Great post. I loved the ending – “Later, I fish the empty game box out of the garbage and put it on my nightstand. It’ll be a great reminder that it’s fine for him to go after his cello dreams because he has a backup plan as well.” This post will be a great reminder for your son when he reads it sometime in the future regardless of the outcome of his career path. A good photo for this post would be that empty game box you fished out of the garbage.

  6. Chantell
    Chantell says:

    I read your posts, and I read this one twice.

    That’s saying a lot because the most useful skill I picked up in law school is how to skim. But I never skim your posts. I don’t have to discipline myself to read every sentence, because you make it easy and fun to do so.

    • Penelope Trunk
      Penelope Trunk says:

      I always feel so good when someone reads a post. Even when my brothers read and tell me it was stupid. I think, well, at least they are doing what brothers are supposed to do. But to say you read it twice — that makes my day. Thank you.


  7. Harriet May
    Harriet May says:

    Your ability to see your son’s talents, even when they’re exactly opposite to your own, is a superpower. My parents only saw how I wasn’t like them, which they found endlessly disappointing. My dad, who is dominating and charismatic, tried to make me good at math and finance. I can’t do math, but I can see that wallpaper in a foliage print would look great on our ceiling. And luckily I found a guy to marry who is willing to see what I see, so he lets me wallpaper the ceiling in our foyer. (Well, I don’t physically do the wallpapering… and actually once I’ve picked which one I want my fiance buys it and arranges the guy to come install it. We’re a great team.)

    When we go to visit my parents, my mom will get drunk and tell me I’m just like my dad and nothing like her, even though I inherited all her insecurities. And maybe her sense of humor too– my mom is really funny. Under-the-radar funny. But she doesn’t see that about herself, so I don’t think she can see where I get it from when I make her laugh.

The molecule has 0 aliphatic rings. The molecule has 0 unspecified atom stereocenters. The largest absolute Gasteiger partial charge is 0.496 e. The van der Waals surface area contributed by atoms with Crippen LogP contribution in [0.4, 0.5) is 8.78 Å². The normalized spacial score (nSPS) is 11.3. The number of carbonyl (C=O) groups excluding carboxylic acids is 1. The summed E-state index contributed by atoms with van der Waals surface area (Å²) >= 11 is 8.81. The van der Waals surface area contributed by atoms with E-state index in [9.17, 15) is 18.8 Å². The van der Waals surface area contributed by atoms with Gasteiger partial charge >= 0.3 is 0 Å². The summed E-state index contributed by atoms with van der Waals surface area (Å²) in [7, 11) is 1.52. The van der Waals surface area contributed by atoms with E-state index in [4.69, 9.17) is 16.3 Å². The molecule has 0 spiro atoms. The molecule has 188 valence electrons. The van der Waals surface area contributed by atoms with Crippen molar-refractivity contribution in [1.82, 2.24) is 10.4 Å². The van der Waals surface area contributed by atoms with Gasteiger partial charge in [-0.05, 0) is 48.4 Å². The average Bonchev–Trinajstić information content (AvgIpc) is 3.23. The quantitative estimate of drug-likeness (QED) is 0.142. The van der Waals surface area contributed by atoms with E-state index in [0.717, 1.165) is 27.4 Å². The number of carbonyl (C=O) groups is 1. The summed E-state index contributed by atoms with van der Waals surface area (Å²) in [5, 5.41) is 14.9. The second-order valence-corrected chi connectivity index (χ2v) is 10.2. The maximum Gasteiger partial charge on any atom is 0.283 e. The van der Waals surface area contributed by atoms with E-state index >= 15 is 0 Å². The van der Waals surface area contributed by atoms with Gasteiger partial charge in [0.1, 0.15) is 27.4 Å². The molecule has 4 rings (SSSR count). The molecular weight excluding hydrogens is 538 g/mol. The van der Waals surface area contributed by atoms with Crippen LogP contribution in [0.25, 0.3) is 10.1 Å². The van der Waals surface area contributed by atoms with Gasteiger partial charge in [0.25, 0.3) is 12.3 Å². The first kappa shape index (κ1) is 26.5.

There’s a lot they still don’t (can’t, won’t) see, but I think my parents are beginning to see the vision I have for my life. It took me a long time to see it myself.

  8. Michael LaRocca
    Michael LaRocca says:

    Your son doesn’t have to play the cello as his career. I’ve been playing the piano for two years and I’ll never tire of it, but I couldn’t make a career of it even if I paid deaf people to listen.

    Playing the cello, and especially at his level, is its own reward. Seriously. If he can get paid to do it, even better, but if not, it doesn’t matter. Making music helps me stay sane.

    As for his career, meanwhile, I was almost 50 before I figured out what mine was. Don’t wait that long.

  9. Jonah Calinawan
    Jonah Calinawan says:

    I can’t say enough how much I love this post. The career and life lessons are clear, without philosophizing.:-) I really learned a lot from your courses. What a model to follow.

  10. Joel
    Joel says:

    Great post. I had a few chuckles at this as it reminded me of a few conversations I had with my mom when I was your son’s age.

    Thanks Penelope

  11. avant garde designer